Later on, there is a room with a few chickens in it. Right next to one of the chickens is a very easily missed feather, which naturally is required for the game to progress. It's a typical pixel-hunting task that was common for old adventure games, and it has never been fun. This one sticks in my mind especially, because the hint system broke on me here. Typically, the player can hold X to view hints. First a vague hint that is generally unhelpful, second a more direct hint, and third a big yellow arrow pointing toward the next objective. In this case, I was on the ship, did not notice the feather, and when calling upon the hint system, I was told, "Now that you have X, you can board the ship." Really? I was already on the goddamn ship!

I'm essentially torn on the game. The writing is some of the best in this industry, and the presentation is fantastic. But the majority of the puzzles in Secret of Monkey Island are solved by randomly combining or using items, pixel hunting, and otherwise illogical means. The only two portions that I truly enjoyed gameplay-wise were the insult swordfighting sequence, and the Journey, which was limited to only a handful of screens and had only one major puzzle, which was spelled out pretty plainly.

And that is what it comes down to for me. I want to be told exactly what I'm supposed to do, and given all of the tools to do so. Only then will I spend the time to figure out how to solve the puzzles. With a game like this, however, you could be unable to solve a puzzle because you neglected to pick up a particular item somewhere, or you didn't find exactly where you needed to click on one of the dozens of screens you'll traverse through. I don't have the patience for this, and if you are relatively new to the adventure genre, then you probably won't have it either.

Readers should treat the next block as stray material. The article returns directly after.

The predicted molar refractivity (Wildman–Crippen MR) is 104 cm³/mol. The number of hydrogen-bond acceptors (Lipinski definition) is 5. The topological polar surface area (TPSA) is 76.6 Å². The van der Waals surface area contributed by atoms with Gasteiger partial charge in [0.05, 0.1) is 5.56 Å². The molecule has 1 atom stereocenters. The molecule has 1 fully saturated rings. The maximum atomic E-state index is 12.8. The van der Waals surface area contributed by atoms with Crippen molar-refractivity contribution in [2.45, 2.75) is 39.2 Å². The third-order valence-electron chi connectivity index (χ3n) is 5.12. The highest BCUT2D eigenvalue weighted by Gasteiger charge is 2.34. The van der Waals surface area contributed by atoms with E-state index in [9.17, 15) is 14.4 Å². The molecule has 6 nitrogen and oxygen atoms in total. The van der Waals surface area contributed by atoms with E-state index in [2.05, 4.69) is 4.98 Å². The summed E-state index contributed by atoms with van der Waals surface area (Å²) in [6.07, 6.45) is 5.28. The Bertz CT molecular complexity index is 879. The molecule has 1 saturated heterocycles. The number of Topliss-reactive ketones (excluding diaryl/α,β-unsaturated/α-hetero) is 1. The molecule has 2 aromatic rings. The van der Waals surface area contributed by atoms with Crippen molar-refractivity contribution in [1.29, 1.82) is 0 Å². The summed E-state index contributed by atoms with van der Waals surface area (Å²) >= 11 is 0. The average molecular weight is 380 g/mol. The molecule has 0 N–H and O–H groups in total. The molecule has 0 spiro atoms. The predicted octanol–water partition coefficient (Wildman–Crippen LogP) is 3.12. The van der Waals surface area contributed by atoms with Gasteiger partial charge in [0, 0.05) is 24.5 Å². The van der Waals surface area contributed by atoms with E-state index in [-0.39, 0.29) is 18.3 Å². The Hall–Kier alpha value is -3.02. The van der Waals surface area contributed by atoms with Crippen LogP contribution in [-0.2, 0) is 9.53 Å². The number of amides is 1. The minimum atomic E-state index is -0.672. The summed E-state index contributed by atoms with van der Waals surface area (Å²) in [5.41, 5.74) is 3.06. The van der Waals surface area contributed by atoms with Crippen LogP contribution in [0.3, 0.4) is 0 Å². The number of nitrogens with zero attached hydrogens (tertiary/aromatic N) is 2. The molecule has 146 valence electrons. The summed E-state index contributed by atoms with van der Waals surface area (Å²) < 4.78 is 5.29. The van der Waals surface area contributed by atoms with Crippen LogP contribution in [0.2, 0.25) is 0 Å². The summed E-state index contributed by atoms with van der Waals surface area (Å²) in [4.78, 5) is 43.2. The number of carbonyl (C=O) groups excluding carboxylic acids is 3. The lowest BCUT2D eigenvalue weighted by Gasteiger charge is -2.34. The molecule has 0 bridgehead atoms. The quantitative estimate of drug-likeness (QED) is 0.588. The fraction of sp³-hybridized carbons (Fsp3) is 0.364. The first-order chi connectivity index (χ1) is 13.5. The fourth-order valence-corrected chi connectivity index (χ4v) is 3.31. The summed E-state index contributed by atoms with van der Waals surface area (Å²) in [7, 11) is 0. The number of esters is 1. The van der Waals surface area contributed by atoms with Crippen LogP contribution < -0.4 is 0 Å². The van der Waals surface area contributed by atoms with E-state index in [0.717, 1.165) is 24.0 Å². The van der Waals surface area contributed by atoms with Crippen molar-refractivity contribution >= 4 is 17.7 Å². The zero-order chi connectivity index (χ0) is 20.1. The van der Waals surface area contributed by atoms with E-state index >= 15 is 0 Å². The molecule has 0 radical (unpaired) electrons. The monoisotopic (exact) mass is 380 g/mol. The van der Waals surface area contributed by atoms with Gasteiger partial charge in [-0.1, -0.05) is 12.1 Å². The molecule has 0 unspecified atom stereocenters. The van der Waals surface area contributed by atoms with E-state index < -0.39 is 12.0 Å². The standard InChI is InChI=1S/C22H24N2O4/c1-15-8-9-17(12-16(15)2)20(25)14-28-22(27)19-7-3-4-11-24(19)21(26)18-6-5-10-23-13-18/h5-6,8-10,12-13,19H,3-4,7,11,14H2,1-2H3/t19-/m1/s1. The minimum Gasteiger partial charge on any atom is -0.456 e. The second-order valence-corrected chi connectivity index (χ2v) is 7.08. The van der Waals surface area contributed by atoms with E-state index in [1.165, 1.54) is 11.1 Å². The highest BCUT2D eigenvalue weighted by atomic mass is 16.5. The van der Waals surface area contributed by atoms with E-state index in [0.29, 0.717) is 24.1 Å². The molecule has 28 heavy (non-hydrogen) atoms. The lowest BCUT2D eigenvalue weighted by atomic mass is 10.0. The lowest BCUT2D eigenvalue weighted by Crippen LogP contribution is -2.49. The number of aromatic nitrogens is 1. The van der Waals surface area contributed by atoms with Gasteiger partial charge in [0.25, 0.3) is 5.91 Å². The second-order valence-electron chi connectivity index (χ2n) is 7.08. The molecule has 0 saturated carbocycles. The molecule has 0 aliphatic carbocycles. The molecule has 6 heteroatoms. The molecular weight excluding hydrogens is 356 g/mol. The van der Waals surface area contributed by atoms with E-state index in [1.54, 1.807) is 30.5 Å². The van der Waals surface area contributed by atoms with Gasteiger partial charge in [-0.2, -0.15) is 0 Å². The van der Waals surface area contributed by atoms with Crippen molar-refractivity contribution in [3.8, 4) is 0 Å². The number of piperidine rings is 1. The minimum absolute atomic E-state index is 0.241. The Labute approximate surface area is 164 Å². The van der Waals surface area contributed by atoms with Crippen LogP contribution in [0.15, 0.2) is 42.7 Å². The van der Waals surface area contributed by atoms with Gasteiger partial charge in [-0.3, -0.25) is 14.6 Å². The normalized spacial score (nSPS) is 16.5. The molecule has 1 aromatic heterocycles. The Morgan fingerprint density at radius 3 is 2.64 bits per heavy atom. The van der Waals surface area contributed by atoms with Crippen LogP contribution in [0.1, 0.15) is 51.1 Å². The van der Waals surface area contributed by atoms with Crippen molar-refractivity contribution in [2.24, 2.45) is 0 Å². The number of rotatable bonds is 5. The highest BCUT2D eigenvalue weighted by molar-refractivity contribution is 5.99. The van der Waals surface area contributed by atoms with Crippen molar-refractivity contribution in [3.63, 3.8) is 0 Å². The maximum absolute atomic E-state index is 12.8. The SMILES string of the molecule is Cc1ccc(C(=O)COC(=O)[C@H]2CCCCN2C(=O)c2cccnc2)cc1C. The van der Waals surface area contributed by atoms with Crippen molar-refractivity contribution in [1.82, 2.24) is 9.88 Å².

So if you've already played through Secret of Monkey Island, or you have a glut of free time and patience to endure excruciatingly long walks between locales featuring illogical and arbitrary puzzles, then definitely take Brad's review to heart. If not, then I can still recommend the game, if only for its few brilliant parts and its consistent humor, but be prepared to hammer on that X button for the hints. And when the hint system breaks, don't hesitate to look up a walkthrough online.
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About Darren Nakamuraone of us since 2:29 AM on 11.06.2006

Darren is a scientist during the day. He has been a Destructoid community member since 2006, joining the front page as a contributor in 2011.

While he enjoys shooters, RPGs, platformers, strategy, and rhythm games, he takes particular interest in independent games. He produced the Zero Cool Podcast for about four years, and he plays board games quite a bit when he can find willing companions.

FULL DISCLOSURE: Darren Nakamura knows several people in the video game industry, most of whom are Destructoid alumni. These include:

Anthony Burch, former writer for Gearbox Software
Ashly Burch, notable voice actor
Nick Chester, publicist for Harmonix Music Systems
Chad Concelmo, writer for Golin Harris
Aaron Linde, writer for Gearbox Software
Jayson Napolitano, publicist for Scarlet Moon Productions
Brad Nicholson, former publicist for Uber Entertainment
Alex Ryan, publicist for Kalypso Media
Jim Sterling, notable voice actor

Darren backs a lot of Kickstarter campaigns! If you want to see what he has backed, you can go here. If he ever reviews a game that he backed, that will be explicitly disclosed in the review.

Darren invested in Psychonauts 2 on Fig.
Xbox LIVE:Dexter345
PSN ID:Dexter345
Steam ID:http://steamcommunity.com/profil
Mii code:1257 7687 3747 6405